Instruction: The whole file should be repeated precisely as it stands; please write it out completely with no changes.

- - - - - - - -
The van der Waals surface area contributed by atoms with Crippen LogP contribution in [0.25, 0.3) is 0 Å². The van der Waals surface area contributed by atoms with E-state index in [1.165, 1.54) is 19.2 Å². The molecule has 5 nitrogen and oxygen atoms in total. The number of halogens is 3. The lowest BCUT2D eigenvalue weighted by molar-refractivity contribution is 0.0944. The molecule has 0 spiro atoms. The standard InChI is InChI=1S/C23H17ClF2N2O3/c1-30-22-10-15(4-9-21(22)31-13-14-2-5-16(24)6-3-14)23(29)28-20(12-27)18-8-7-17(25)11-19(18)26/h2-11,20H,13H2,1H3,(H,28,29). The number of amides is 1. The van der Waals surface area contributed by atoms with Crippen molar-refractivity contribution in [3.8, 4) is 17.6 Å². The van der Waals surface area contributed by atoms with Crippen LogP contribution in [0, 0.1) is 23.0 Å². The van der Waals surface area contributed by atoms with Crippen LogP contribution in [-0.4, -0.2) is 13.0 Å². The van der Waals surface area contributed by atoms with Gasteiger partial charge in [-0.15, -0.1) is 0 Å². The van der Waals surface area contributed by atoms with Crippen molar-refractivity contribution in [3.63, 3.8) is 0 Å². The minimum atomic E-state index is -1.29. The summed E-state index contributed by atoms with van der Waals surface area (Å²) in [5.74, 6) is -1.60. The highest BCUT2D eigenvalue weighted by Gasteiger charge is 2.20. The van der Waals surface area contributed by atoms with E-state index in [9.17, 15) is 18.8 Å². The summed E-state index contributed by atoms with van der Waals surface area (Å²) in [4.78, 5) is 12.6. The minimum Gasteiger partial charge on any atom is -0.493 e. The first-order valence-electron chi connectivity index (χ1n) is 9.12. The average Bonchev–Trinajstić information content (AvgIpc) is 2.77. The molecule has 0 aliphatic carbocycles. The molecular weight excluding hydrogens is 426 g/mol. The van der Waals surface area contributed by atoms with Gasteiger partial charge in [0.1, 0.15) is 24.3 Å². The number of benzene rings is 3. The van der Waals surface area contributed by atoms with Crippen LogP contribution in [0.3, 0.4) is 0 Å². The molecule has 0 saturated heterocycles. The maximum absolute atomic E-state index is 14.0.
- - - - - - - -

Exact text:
The van der Waals surface area contributed by atoms with Crippen LogP contribution in [0.25, 0.3) is 0 Å². The van der Waals surface area contributed by atoms with E-state index in [1.165, 1.54) is 19.2 Å². The molecule has 5 nitrogen and oxygen atoms in total. The number of halogens is 3. The lowest BCUT2D eigenvalue weighted by molar-refractivity contribution is 0.0944. The molecule has 0 spiro atoms. The standard InChI is InChI=1S/C23H17ClF2N2O3/c1-30-22-10-15(4-9-21(22)31-13-14-2-5-16(24)6-3-14)23(29)28-20(12-27)18-8-7-17(25)11-19(18)26/h2-11,20H,13H2,1H3,(H,28,29). The number of amides is 1. The van der Waals surface area contributed by atoms with Crippen molar-refractivity contribution in [3.8, 4) is 17.6 Å². The van der Waals surface area contributed by atoms with Crippen LogP contribution in [0, 0.1) is 23.0 Å². The van der Waals surface area contributed by atoms with Crippen LogP contribution in [-0.4, -0.2) is 13.0 Å². The van der Waals surface area contributed by atoms with Gasteiger partial charge in [-0.15, -0.1) is 0 Å². The van der Waals surface area contributed by atoms with Crippen molar-refractivity contribution in [3.63, 3.8) is 0 Å². The minimum atomic E-state index is -1.29. The summed E-state index contributed by atoms with van der Waals surface area (Å²) in [5.74, 6) is -1.60. The highest BCUT2D eigenvalue weighted by Gasteiger charge is 2.20. The van der Waals surface area contributed by atoms with E-state index in [9.17, 15) is 18.8 Å². The summed E-state index contributed by atoms with van der Waals surface area (Å²) in [4.78, 5) is 12.6. The minimum Gasteiger partial charge on any atom is -0.493 e. The first-order valence-electron chi connectivity index (χ1n) is 9.12. The average Bonchev–Trinajstić information content (AvgIpc) is 2.77. The molecule has 0 aliphatic carbocycles. The molecular weight excluding hydrogens is 426 g/mol. The van der Waals surface area contributed by atoms with Gasteiger partial charge in [0.1, 0.15) is 24.3 Å². The number of benzene rings is 3. The van der Waals surface area contributed by atoms with Crippen LogP contribution in [0.3, 0.4) is 0 Å². The molecule has 0 saturated heterocycles. The maximum absolute atomic E-state index is 14.0.